Make it a (Virtual) Reality: Yakuza

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Popular though it may be in Japan, in recent years SEGA has stopped bringing its Yakuza videogame franchise to western shores. The last entry to be release in the US and EU was the PlayStation 3’s Yakuza: Dead Souls. Following its release Yakuza 5 and Yakuza: Ishin have both failed to make the journey, and there are no signs that the upcoming Yakuza 0 will be any different. It’s something of a tragic situation for fans of the series that can’t speak Japanese, and even moreso when you consider the series’ potential for virtual reality (VR). READ MORE

Make it a (Virtual) Reality: The Lord of the Rings

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You are drenched, exhausted and, above all, terrified. Following the long journey to Helm’s Deep, you now find yourself standing on top of its walls, being beaten by the rain as an impossibly large army of Uruk Hai begins to mindlessly cry for blood. The sea of degenerates stretches out further than the eye can see, and you know that the battle won’t be over until every last one of them has been dealt with. Your hands grip the hilt of your sword a little tighter as the enemy’s pounding feet take charge. It’s time to go to war. READ MORE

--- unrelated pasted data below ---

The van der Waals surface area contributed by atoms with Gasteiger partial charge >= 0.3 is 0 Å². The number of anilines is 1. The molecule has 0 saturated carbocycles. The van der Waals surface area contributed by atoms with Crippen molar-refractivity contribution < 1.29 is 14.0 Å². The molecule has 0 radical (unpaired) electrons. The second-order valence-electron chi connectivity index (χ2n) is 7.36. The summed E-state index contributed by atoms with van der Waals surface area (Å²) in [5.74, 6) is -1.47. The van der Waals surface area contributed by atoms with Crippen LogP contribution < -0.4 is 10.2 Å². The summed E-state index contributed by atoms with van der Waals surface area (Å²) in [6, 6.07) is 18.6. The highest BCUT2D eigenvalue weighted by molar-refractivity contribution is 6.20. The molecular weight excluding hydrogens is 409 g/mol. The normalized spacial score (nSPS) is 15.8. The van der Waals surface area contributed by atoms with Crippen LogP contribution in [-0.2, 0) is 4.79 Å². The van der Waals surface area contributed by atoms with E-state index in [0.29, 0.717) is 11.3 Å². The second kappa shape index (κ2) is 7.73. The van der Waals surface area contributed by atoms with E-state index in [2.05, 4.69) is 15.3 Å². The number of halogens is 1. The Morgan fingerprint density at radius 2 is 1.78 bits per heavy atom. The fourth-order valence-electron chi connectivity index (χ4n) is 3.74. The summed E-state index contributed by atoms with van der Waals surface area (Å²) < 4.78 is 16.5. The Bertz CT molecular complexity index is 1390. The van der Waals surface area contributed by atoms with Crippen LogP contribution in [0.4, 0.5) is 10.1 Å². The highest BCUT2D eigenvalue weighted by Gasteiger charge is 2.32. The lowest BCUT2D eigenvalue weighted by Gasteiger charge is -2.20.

Make it a (Virtual) Reality: Destiny

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While it’s easy to get tired of the sheer amount of first-person shooters (FPS) in today’s videogame climate, it’s hard to deny their simply joys. Their accessibility and instant payoff make them the ideal test bed for new consoles, controllers and technologies. That said, traditional FPS videogames undoubtedly prove something of a conundrum for virtual reality (VR) technology at this stage. Without a gun to hold in player’s own hands as they take cover and return fire, immersion can be broken instantly. There’s also the issue of keeping pace with some of the more fast-paced entries in the genre such as Call of Duty, which even the Oculus Rift’s second development kit (DK2) may struggle to meet demands of without players getting simulator sickness. READ MORE